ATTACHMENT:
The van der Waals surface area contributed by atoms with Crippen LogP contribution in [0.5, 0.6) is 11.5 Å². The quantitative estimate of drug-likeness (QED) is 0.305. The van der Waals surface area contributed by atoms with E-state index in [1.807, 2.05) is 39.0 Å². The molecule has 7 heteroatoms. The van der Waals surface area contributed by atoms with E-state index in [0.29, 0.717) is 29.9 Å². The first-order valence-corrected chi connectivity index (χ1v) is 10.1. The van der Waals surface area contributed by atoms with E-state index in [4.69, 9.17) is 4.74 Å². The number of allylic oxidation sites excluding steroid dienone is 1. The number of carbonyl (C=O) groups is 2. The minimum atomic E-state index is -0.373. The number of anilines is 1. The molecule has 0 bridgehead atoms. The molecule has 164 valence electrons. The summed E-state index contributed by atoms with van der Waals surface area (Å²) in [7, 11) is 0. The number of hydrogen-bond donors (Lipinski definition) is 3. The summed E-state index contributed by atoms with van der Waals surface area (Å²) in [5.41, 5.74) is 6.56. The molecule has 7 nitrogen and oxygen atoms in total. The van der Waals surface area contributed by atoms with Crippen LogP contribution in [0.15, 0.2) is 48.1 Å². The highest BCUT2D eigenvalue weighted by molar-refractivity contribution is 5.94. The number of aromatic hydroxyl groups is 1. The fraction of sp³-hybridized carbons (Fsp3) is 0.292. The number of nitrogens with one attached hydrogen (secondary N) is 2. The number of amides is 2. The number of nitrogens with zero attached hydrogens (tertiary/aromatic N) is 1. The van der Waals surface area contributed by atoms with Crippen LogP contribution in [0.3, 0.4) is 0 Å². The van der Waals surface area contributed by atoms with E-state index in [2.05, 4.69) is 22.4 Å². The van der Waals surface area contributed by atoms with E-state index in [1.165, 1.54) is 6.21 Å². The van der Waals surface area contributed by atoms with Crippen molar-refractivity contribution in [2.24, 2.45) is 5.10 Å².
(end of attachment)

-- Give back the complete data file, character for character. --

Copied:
The van der Waals surface area contributed by atoms with Crippen LogP contribution in [0.5, 0.6) is 11.5 Å². The quantitative estimate of drug-likeness (QED) is 0.305. The van der Waals surface area contributed by atoms with E-state index in [1.807, 2.05) is 39.0 Å². The molecule has 7 heteroatoms. The van der Waals surface area contributed by atoms with E-state index in [0.29, 0.717) is 29.9 Å². The first-order valence-corrected chi connectivity index (χ1v) is 10.1. The van der Waals surface area contributed by atoms with E-state index in [4.69, 9.17) is 4.74 Å². The number of allylic oxidation sites excluding steroid dienone is 1. The number of carbonyl (C=O) groups is 2. The minimum atomic E-state index is -0.373. The number of anilines is 1. The molecule has 0 bridgehead atoms. The molecule has 164 valence electrons. The summed E-state index contributed by atoms with van der Waals surface area (Å²) in [7, 11) is 0. The number of hydrogen-bond donors (Lipinski definition) is 3. The summed E-state index contributed by atoms with van der Waals surface area (Å²) in [5.41, 5.74) is 6.56. The molecule has 7 nitrogen and oxygen atoms in total. The van der Waals surface area contributed by atoms with Crippen LogP contribution in [0.15, 0.2) is 48.1 Å². The highest BCUT2D eigenvalue weighted by molar-refractivity contribution is 5.94. The number of aromatic hydroxyl groups is 1. The fraction of sp³-hybridized carbons (Fsp3) is 0.292. The number of nitrogens with one attached hydrogen (secondary N) is 2. The number of amides is 2. The number of nitrogens with zero attached hydrogens (tertiary/aromatic N) is 1. The van der Waals surface area contributed by atoms with Crippen LogP contribution in [0.3, 0.4) is 0 Å². The van der Waals surface area contributed by atoms with E-state index in [2.05, 4.69) is 22.4 Å². The van der Waals surface area contributed by atoms with E-state index in [1.165, 1.54) is 6.21 Å². The van der Waals surface area contributed by atoms with Crippen molar-refractivity contribution in [2.24, 2.45) is 5.10 Å².